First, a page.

Building record MYO1853 - 22-26 Blossom Street
|Grid reference||SE 5966 5139 (point)|
|Unitary Authority||City of York, North Yorkshire|
Type and Period (5)
Two houses and warehouse, now railwaymen's club. 1789, altered early C19 and 1934. Painted brick with slate roof.
EXTERIOR: 3 storeys and 5 bays. The windows are sashed, except for the ground and first-floor windows in the 4th and 5th bays which are glazing bar sashes. Bays one to 3 have a continuous timber entablature above the ground floor. This has a fillet with continuous guttae and is supported at the left by a pilaster and at the right by paired pilasters to each side of the entrance. This now has recessed C20 entrance doors but was originally a carriageway. At the left there are 3 low cellar entrances, partly blocked. To the right of the 3rd bay there is a lead rainwater hopper and downpipe. Dentilled and modillioned cornice gutter. The left-hand gable has a chimney with truncated cap in front of the ridge. Axial chimney on ridge between 4th and 5th bays.
INTERIOR: not inspected. (RCHME: City of York: South-west of the Ouse: HMSO: 1972-: 64).
Listing NGR: SE5966651399
Derived from English Heritage LB download dated: 22/08/2005
The building was constructed in 1789 by John Horner, a wine merchant from Liverpool, as a pair of dwellings of unequal size pierced by a central carriageway leading to a warehouse (No. 24) behind.
Mrs. Horner remained in No. 22 and Newmarch in No. 26 until 1798. Later occupiers of No. 22 included, in 1808–26, the widowed Lady Mary Stapleton, daughter of the 3rd Earl of Abingdon; and of No. 26, the architect Charles Watson.
The whole property was conveyed in 1888 to the North-Eastern Railway.During the period of ownership by the N.E.R. it was usual for No. 26 to be the residence of the York stationmaster and No. 22 that of a railway inspector and oral history suggests that railway tickets could be purchased here.
The RCHM states that In 1934 the London & North-Eastern Railway sold the freehold to the York Railwaymen's Club. The Club records indicate that ownership was actually transferred in 1927 with the Club joining the Club and Union Institute in 1928. This disparity may be explained by a period of tenancy prior to the sale (Voyage 1 HIA 2019).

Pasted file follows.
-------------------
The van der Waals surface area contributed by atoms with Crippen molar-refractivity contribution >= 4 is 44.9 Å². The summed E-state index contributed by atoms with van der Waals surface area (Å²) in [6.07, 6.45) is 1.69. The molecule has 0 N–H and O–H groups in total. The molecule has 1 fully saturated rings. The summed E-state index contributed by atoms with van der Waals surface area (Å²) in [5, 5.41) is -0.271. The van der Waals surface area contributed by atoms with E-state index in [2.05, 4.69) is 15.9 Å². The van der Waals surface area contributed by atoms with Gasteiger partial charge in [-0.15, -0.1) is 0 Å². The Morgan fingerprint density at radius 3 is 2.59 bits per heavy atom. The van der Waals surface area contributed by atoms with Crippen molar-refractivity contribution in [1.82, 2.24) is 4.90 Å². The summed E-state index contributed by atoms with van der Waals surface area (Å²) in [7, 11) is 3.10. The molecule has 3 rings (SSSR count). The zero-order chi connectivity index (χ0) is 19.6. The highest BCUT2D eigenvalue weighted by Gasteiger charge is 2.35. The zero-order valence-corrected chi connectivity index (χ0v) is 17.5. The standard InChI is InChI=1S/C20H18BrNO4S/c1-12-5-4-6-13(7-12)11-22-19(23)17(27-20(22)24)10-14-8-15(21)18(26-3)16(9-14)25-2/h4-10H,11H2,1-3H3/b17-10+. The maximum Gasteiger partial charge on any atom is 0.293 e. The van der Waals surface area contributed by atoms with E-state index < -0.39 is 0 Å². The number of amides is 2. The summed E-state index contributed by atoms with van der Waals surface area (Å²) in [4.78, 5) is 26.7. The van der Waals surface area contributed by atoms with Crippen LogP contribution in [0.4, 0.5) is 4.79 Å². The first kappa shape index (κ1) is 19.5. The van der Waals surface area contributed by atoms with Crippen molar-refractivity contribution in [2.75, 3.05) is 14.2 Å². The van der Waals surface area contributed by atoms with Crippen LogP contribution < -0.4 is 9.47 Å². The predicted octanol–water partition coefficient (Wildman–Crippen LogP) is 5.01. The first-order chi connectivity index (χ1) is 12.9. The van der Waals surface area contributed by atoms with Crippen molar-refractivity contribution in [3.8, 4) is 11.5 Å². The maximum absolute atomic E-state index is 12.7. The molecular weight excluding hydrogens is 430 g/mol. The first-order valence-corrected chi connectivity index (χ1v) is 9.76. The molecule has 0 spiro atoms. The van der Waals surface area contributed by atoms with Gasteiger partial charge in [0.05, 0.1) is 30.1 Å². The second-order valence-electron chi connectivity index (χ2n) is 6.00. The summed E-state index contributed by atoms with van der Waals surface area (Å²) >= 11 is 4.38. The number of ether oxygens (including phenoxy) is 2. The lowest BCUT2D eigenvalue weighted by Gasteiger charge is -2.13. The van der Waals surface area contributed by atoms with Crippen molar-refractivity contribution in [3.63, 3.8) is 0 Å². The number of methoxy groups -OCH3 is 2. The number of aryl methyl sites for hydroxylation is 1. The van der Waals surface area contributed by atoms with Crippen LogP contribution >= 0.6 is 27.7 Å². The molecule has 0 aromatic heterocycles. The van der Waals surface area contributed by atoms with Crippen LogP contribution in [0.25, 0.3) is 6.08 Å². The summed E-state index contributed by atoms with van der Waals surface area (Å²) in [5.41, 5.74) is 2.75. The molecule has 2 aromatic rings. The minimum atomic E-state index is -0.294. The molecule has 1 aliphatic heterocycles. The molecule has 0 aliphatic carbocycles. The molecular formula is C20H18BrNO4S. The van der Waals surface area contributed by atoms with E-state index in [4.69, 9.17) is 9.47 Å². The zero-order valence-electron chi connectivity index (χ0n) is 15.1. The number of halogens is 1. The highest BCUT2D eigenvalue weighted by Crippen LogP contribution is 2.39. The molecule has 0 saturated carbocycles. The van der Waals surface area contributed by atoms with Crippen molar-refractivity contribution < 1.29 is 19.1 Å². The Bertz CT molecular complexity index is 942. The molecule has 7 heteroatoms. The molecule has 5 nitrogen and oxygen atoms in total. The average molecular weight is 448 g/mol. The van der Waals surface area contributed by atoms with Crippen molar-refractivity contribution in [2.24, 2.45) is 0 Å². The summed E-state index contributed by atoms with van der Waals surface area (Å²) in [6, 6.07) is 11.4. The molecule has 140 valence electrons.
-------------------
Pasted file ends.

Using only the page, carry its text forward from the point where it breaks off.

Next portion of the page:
Nos. 22, 24, 26, was built in 1789 by John Horner, a wine merchant from Liverpool, as a pair of dwellings of unequal size pierced by a central carriageway leading to a warehouse (No. 24) behind. Horner occupied the smaller house (No. 22) and advertised the other for letting (York Herald, 27 Feb. 1790); it was taken by Joseph Newmarch, wine and spirit merchant. Horner died in 1791 (ibid., 12 Feb. 1791). In 1795 the property was described as 'a large, genteel, well-built Freehold Dwelling-house, with spacious cellars and convenient out-buildings (No. 26) . . . with a commodious warehouse and wine-vaults under the same (No. 24), a yard, stabling for three horses, and a very good garden, well stored with a variety of choice fruit-trees'.
No. 22, the smaller house, was similarly described except for the omission of the word 'large' (York Herald, 14 March 1795). Mrs. Horner remained in No. 22 and Newmarch in No. 26 until 1798. Later occupiers of No. 22 included, in 1808–26, the widowed Lady Mary Stapleton, daughter of the 3rd Earl of Abingdon; and of No. 26, the architect Charles Watson. Watson moved from Wakefield to York at the end of 1807 (York Courant, 18 Jan. 1808) and resided and carried on practice in the house until 1821, when he was succeeded by James Pigott Pritchett (1789–1868), taken into partnership on 1 January 1813 (ibid., 4 Jan. 1813). The practice was carried on from Blossom Street until the partnership was dissolved in 1831, when Pritchett moved his office to Lendal (Yorks. Gazette, 1 Jan. 1831).